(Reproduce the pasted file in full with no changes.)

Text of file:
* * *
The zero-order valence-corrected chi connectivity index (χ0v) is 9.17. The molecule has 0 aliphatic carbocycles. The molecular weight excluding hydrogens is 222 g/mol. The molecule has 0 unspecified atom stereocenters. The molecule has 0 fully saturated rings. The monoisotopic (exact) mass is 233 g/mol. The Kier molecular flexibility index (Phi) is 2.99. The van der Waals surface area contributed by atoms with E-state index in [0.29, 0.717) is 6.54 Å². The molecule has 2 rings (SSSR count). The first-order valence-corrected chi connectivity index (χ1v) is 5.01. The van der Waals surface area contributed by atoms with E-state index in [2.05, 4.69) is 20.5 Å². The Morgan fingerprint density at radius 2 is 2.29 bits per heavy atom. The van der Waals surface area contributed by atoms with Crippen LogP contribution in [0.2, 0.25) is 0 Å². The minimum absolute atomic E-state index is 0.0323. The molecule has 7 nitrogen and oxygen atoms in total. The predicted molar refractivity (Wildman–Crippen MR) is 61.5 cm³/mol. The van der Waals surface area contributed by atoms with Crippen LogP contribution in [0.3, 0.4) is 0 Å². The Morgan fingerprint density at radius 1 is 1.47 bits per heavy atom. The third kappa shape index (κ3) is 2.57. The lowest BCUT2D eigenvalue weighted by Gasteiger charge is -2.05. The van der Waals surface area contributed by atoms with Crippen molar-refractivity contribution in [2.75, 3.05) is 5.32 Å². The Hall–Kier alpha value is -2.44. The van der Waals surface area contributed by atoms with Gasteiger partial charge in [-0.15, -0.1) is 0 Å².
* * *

The zero-order valence-corrected chi connectivity index (χ0v) is 9.17. The molecule has 0 aliphatic carbocycles. The molecular weight excluding hydrogens is 222 g/mol. The molecule has 0 unspecified atom stereocenters. The molecule has 0 fully saturated rings. The monoisotopic (exact) mass is 233 g/mol. The Kier molecular flexibility index (Phi) is 2.99. The van der Waals surface area contributed by atoms with E-state index in [0.29, 0.717) is 6.54 Å². The molecule has 2 rings (SSSR count). The first-order valence-corrected chi connectivity index (χ1v) is 5.01. The van der Waals surface area contributed by atoms with E-state index in [2.05, 4.69) is 20.5 Å². The Morgan fingerprint density at radius 2 is 2.29 bits per heavy atom. The van der Waals surface area contributed by atoms with Crippen LogP contribution in [0.2, 0.25) is 0 Å². The minimum absolute atomic E-state index is 0.0323. The molecule has 7 nitrogen and oxygen atoms in total. The predicted molar refractivity (Wildman–Crippen MR) is 61.5 cm³/mol. The van der Waals surface area contributed by atoms with Crippen LogP contribution in [0.3, 0.4) is 0 Å². The Morgan fingerprint density at radius 1 is 1.47 bits per heavy atom. The third kappa shape index (κ3) is 2.57. The lowest BCUT2D eigenvalue weighted by Gasteiger charge is -2.05. The van der Waals surface area contributed by atoms with Crippen molar-refractivity contribution in [2.75, 3.05) is 5.32 Å². The Hall–Kier alpha value is -2.44. The van der Waals surface area contributed by atoms with Gasteiger partial charge in [-0.15, -0.1) is 0 Å².